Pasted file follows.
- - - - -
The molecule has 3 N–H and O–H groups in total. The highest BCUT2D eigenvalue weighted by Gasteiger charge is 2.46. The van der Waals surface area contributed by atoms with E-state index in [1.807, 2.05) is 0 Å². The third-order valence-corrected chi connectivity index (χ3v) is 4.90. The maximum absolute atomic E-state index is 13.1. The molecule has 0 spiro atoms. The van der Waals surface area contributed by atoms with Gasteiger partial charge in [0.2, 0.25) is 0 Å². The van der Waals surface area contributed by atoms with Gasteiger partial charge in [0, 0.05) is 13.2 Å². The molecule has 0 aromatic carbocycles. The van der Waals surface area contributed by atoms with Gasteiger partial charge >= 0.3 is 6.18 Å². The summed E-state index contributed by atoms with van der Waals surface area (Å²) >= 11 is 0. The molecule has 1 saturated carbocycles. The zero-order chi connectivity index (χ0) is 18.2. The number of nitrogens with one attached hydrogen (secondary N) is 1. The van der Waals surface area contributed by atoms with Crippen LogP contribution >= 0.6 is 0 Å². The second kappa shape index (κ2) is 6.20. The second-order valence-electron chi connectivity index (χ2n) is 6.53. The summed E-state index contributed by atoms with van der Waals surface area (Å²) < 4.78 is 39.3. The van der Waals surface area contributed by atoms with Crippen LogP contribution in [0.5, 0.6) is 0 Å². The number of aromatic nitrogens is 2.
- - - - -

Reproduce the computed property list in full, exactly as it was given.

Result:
The molecule has 3 N–H and O–H groups in total. The highest BCUT2D eigenvalue weighted by Gasteiger charge is 2.46. The van der Waals surface area contributed by atoms with E-state index in [1.807, 2.05) is 0 Å². The third-order valence-corrected chi connectivity index (χ3v) is 4.90. The maximum absolute atomic E-state index is 13.1. The molecule has 0 spiro atoms. The van der Waals surface area contributed by atoms with Gasteiger partial charge in [0.2, 0.25) is 0 Å². The van der Waals surface area contributed by atoms with Gasteiger partial charge in [0, 0.05) is 13.2 Å². The molecule has 0 aromatic carbocycles. The van der Waals surface area contributed by atoms with Gasteiger partial charge >= 0.3 is 6.18 Å². The summed E-state index contributed by atoms with van der Waals surface area (Å²) >= 11 is 0. The molecule has 1 saturated carbocycles. The zero-order chi connectivity index (χ0) is 18.2. The number of nitrogens with one attached hydrogen (secondary N) is 1. The van der Waals surface area contributed by atoms with Crippen LogP contribution >= 0.6 is 0 Å². The second kappa shape index (κ2) is 6.20. The second-order valence-electron chi connectivity index (χ2n) is 6.53. The summed E-state index contributed by atoms with van der Waals surface area (Å²) < 4.78 is 39.3. The van der Waals surface area contributed by atoms with Crippen LogP contribution in [0.5, 0.6) is 0 Å². The number of aromatic nitrogens is 2.